Beyond Glover though, you are going to have to really dig to find more things about this one to be happy about. It’s nice to see a black woman in a Star Wars film (Thandie Newton fit like a glove) for once, but she was killed off quickly and her death did not end up carrying all that much weight. The train robbery scene was cool-looking (even if its existence probably causes the need for only more questions to be asked – such as, why does any planet in Star Wars use trains?), but it seemed to be a mostly unimportant action scene in a film desperate for more fun things to look at.
Still though, Glover’s Lando is something to hold onto especially as it seems like there are greater plans for this particular moment in the Star Wars timeline…
4. To what extent is there value in bringing back Darth Maul?
The reveal of Darth Maul towards the end of Solo was at least a burst of much-needed energy to the film. Once you get past the surprise aspect of it though and start thinking, you realize that this moment that may have otherwise been a fun twist actually just emphasizes once again how much the Disney Star Wars cannot let go of what has already been done before.
In a world where Star Wars post-George Lucas was leaving the past fully behind and just embracing everything fresh and new, the return of Darth Maul would open up exciting possibilities. Maul was a rare character from a past film that had basically not been explored at all. He had a cool look and dueled lightsabers in a fun manner. He would also presumably have a grudge against Obi-Wan Kenobi and Palpatine given the events that led to his presumed demise. There is some room for sure to explore who this fucker is, and Ray Park is a compelling stunt actor.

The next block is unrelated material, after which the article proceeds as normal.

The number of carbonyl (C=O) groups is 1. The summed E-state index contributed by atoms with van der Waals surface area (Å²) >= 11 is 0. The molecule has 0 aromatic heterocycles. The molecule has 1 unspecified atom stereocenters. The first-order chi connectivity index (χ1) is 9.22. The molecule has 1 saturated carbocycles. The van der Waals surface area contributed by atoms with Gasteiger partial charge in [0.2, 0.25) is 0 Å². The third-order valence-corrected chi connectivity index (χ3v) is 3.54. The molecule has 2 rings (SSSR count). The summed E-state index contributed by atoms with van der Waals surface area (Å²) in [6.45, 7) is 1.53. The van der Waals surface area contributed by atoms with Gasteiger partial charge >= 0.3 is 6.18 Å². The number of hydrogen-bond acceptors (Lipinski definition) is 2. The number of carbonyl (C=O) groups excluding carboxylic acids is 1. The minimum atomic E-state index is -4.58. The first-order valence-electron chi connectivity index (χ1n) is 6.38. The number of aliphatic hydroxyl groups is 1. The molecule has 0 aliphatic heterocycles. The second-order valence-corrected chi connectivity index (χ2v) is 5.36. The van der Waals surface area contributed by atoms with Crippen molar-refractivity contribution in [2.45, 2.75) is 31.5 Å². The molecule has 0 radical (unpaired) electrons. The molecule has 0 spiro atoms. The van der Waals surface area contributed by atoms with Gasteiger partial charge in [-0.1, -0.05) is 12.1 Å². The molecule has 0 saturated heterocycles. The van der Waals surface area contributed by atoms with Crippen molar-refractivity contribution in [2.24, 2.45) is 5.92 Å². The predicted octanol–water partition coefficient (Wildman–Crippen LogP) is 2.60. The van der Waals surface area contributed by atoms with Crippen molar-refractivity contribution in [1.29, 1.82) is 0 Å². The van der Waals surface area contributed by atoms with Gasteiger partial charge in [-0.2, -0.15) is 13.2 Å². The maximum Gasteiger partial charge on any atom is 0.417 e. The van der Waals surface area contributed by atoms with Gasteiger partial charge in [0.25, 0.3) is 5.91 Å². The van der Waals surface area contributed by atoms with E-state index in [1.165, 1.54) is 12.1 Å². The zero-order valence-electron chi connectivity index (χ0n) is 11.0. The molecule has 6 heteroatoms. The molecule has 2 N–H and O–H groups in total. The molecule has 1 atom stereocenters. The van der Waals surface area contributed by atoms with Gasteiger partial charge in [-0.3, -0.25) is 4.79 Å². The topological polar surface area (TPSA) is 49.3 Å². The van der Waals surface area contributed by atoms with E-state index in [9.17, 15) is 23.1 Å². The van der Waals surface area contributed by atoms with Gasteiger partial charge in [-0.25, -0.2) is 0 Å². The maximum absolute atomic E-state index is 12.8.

That world does not exist. In the … REAL WORLD … every nook and cranny from a previous Star Wars film has been recycled for all its worth until none of the references and callbacks mean anything anymore. The return of Darth Maul does not mean fresh possibilities but instead the reminder that this unlimited universe is being kept as tiny as possible.
5. What’s next for these anthology films?
After Rogue One, it seemed like the anthology films would be a series of disconnected films that would still tie back to aspects of Star Wars that were still known commodities. The return of Darth Maul at the end of Solo reveals a
phantom menace far more sinister plot afoot.
Disney is openly embracing the shared universe form of movie storytelling that has been en vogue, and they seem intent on continuing the trilogy aspect of Star Wars storytelling. With those two ideas and the setting up of Darth Maul as a Big Bad in mind, it stands to reason to expect Solo to be the soft launch of a new series of films as opposed to a standalone film within Star Wars.
The natural assumption would be that Solo II would be coming to a cinema near you soon. With Episode IX, a Boba Fett film, and probably an Obi-Wan film on the way though, there does not appear to be a lot of room for a Solo II in the immediate future. And the current Disney Star Wars series has not exactly been patient.
Thus, it would appear more likely that the Boba Fett and Obi-Wan films are actually soft sequels to Solo with them building to Obi-Wan killing Darth Maul at the end…again. This theory also fits in with Disney’s quickly established track record of keeping everything very close together in the universe and sticking to material that is deeply rooted in already established characters, stories, or ideas.
In other words, in one scenario, the upcoming anthology films are just once again more of the same. Or, if this theory of mine is wrong, the follow-up will me more of a direct sequel to a limp Han Solo film that no one asked for in the first place. Not great, Bob.